Senate removes near-death requirement from assisted-dying bill

The Senate has delivered a setback to the Liberal government's assisted-dying bill by voting to amend a key part of the bill that defines who can obtain death with the help of a doctor.

Senator George Baker predicts there will be 'many, many' amendments proposed

Every senator will get a chance to propose amendments to the federal government's proposed new law on medically assisted dying. (Adrian Wyld/Canadian Press)

The Senate has delivered a setback to the Liberal government's assisted-dying bill by voting to amend a key part of the bill that defines who can obtain death with the help of a doctor. 

Liberal Senator Serge Joyal argued that the eligibility should be broadened so all Canadians with "a grievous and irremediable medical condition" causing "enduring suffering" can access an assisted death, not just those whose death is "reasonably foreseeable."

His motion would effectively replace the language of the bill with that of the Supreme Court decision 

The motion to remove the near-death criteria passed with a vote of 41-30 late Wednesday night.

"It is upon us to make sure this bill complies with the criteria of [the Carter decision]," Joyal said. "It is so clear."

Senator George Baker on C-14: 'this could go on for weeks or months'

6 years ago
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The independent Newfoundland & Labrador senator is sponsoring the government's Bill C-14 in the Senate.

The amendment was strongly supported by James Cowan, the Senate Liberal leader. 

"We can't exclude people tomorrow who were granted a right under Carter," he said. "We cannot restrict medical assistance in dying below the threshold of the Supreme Court of Canada."

A number of senators, including Conservative Linda Frum, spoke in favour. She described how hard it was to watch her mother, former CBC broadcaster Barbara Frum, die.

She told her colleagues you can have a love of life and still support someone else's access to physician-assisted death.

"I do believe there are fates worse than death," said Frum.

Health Minister Jane Philpott testifies about the federal government's controversial bill on assisted dying before the entire Senate on June 1. (Adrian Wyld/Canadian Press)

Long debate

Senators debated the amendment's merits for close to six hours.

Independent Senator John Wallace said he's concerned about the "normalization of suicide." It was echoed by Liberal Terry Mercer, who pointed to areas like Attawapiskat and Woodstock, Ont., struck by a rash of youth suicides.

"Maybe we're counselling and abetting people to commit suicide and are in contravention of those laws?" he asked. "I think that caution needs to be used. I also wrestle with the fact that we can't put the toothpaste back in the tube here."

Independent Anne Cools came out against the amendment, saying it was too broad.

"This house is under no obligation to be obedient of Carter," she said. "We have to look at a broader and more expansive set of facts. This is an extremely weighty matter and it's creating a lot of fear in many of us. I know a lot of doctors who are apprehensive."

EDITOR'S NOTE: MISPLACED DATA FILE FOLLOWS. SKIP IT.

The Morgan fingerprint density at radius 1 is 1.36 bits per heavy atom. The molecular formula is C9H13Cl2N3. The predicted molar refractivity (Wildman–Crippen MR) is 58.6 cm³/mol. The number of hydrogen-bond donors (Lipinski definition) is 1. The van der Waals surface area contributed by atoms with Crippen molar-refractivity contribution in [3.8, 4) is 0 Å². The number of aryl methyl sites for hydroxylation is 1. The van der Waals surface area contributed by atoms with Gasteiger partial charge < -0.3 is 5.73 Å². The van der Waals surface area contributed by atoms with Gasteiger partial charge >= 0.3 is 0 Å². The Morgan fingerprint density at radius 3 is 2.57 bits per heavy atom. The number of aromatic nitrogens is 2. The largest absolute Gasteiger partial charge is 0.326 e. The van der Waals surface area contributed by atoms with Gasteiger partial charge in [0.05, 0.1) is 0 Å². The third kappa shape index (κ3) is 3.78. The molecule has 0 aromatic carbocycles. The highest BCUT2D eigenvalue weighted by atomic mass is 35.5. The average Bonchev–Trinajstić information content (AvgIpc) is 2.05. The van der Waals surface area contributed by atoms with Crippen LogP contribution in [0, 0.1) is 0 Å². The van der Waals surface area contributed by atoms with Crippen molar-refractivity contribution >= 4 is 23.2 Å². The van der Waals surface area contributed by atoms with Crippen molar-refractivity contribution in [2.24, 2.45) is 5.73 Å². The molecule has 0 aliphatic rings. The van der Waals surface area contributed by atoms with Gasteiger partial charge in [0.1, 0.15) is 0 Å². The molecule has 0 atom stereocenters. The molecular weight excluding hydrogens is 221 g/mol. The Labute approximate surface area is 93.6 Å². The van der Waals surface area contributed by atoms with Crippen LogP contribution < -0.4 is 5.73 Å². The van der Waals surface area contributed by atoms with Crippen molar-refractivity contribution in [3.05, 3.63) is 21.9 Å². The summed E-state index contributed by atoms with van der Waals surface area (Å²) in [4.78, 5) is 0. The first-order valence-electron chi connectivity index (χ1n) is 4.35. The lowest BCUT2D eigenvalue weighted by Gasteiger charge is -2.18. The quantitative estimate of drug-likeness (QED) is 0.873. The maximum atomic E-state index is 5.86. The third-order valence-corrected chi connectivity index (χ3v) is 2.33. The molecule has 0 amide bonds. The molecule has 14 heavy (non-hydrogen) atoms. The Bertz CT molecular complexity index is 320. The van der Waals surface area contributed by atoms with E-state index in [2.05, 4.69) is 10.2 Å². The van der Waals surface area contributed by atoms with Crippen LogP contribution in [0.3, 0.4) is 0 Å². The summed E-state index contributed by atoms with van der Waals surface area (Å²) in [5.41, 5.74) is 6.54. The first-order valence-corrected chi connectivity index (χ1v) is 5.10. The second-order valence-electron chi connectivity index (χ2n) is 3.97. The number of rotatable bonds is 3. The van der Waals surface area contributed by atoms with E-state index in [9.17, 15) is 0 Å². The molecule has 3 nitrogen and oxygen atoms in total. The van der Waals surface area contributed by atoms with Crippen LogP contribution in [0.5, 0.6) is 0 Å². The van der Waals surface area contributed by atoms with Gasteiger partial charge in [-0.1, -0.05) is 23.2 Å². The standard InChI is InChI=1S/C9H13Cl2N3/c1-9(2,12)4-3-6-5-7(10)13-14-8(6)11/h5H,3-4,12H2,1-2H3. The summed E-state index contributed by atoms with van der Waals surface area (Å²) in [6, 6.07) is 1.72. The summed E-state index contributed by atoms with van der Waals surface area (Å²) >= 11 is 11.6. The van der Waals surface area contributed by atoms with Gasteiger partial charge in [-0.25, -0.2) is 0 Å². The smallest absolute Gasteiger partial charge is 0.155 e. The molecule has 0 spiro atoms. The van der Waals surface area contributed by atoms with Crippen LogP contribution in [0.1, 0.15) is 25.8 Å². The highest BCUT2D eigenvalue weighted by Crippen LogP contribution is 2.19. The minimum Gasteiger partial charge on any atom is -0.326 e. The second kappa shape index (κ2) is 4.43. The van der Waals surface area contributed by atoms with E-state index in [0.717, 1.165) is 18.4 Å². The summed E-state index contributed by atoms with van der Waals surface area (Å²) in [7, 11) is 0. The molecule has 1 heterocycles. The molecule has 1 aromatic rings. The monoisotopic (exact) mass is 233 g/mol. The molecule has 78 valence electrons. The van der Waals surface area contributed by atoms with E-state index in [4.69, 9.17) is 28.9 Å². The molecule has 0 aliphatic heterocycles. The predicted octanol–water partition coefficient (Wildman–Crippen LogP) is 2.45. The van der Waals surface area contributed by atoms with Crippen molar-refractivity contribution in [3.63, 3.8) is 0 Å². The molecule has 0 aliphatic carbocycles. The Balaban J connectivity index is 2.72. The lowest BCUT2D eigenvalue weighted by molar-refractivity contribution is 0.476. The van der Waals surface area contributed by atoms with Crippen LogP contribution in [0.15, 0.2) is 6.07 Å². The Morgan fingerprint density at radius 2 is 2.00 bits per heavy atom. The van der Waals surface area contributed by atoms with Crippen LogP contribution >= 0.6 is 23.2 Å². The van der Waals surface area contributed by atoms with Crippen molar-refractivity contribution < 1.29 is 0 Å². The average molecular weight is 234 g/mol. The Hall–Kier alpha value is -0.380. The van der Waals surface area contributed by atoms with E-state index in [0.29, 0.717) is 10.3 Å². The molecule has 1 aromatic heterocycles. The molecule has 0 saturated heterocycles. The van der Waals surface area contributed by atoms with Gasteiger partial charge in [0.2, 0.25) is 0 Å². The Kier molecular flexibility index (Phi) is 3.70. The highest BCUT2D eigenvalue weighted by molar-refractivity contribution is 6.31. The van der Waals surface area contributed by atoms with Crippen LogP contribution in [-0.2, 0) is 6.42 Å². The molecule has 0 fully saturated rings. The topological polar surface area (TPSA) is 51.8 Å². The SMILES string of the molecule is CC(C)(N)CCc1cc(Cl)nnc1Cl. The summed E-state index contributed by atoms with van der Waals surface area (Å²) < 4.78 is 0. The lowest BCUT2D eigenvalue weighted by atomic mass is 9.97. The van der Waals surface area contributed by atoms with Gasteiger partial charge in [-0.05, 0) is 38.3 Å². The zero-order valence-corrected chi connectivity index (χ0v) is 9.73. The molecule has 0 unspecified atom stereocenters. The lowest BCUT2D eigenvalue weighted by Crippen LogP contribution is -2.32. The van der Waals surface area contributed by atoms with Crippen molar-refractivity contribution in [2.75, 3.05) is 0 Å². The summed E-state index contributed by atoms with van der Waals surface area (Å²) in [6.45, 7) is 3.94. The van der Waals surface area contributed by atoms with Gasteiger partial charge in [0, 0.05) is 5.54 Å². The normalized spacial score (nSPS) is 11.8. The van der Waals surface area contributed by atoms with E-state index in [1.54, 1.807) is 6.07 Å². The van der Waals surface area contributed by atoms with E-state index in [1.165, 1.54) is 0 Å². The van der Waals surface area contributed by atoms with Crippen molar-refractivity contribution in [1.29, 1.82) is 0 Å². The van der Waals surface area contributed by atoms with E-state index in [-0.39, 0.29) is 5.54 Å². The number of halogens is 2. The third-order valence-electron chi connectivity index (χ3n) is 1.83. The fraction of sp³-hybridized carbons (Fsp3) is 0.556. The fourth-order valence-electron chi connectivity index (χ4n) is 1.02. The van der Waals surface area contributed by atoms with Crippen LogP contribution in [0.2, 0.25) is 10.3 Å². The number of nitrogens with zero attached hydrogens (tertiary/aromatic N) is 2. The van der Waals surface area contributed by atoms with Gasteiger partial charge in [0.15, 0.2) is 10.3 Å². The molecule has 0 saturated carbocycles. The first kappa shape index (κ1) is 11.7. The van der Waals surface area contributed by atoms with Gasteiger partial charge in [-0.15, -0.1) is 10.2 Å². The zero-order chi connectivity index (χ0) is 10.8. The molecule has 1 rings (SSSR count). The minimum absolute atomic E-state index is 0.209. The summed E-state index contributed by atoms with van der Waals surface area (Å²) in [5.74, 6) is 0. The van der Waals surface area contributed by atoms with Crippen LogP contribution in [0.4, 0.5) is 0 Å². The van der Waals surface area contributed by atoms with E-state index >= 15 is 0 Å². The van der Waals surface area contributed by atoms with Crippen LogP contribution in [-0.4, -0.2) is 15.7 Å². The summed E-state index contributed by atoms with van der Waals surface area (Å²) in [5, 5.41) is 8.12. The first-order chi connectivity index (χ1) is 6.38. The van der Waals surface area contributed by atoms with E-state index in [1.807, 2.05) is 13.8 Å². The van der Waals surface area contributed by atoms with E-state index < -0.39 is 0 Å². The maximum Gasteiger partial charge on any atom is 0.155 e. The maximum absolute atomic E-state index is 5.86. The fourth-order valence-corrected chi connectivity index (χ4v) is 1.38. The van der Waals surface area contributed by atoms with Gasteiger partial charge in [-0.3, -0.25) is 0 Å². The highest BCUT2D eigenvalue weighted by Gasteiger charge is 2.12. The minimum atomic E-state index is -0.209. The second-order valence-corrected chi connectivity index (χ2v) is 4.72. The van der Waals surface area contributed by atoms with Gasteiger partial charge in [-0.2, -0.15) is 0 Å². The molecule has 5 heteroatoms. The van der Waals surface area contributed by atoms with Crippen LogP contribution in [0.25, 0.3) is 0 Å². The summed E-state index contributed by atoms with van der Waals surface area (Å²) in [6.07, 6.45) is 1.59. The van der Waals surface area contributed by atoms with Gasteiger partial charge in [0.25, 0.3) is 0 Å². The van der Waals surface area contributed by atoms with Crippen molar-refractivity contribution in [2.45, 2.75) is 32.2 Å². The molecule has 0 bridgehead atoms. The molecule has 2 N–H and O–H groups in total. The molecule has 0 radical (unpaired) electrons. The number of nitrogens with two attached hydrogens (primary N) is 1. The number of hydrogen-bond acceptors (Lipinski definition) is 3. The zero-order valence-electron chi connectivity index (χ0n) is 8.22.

Senator Peter Harder, the government representative in the Red Chamber, argued the bill is charter compliant and said the rewording "largely guts the bill."

Impasse in House of Commons?

The amended bill could face a standstill once it returns to the House of Commons.

Speaking to reporters on Wednesday afternoon, Justice Minister Jody Wilson-Raybould said her government worked "incredibly hard" on Bill C-14 and has found a balance between personal autonomy and protecting the vulnerable.

"It's a first step. This is going to be a discussion that goes on for years to come, a necessary discussion, but the balance that we've fought for and sought so concertedly and comprehensively is reflected in Bill C-14," she said.

Wilson-Raybould said removing "reasonable foreseeability," would require the government to add more safeguards.

In anticipation, Conservative Senate leader Claude Carignan is set to introduce an amendment that would impose an additional safeguard, requiring a judge to sign off on an application for assisted dying by anyone who is not close to death.

It is to be debated and voted upon separately.

More amendments to consider

Joyal's amendment isn't the only change on the table.

Because of the emotional and divisive nature of Bill ​C-14, the Senate's legal and constitutional affairs committee decided to buck its usual procedure of recommending amendments to the Red Chamber.

Instead, all senators can propose amendments during debate on the third and final reading of the bill on Wednesday.

To help move the debate along, the amendments have been bulked into four categories: safeguards; advance directives; regulations; and eligibility.

Liberal Senator George Baker, who is sponsoring the bill in the Senate, predicts there will be "many, many" amendments proposed.

Bill C-14 passed in the House of Commons and was sent to the Senate on May 31, just days ahead of the Supreme Court's June 6 deadline for federal assisted dying legislation.

Follow the Senate amendments here.

With files from The Canadian Press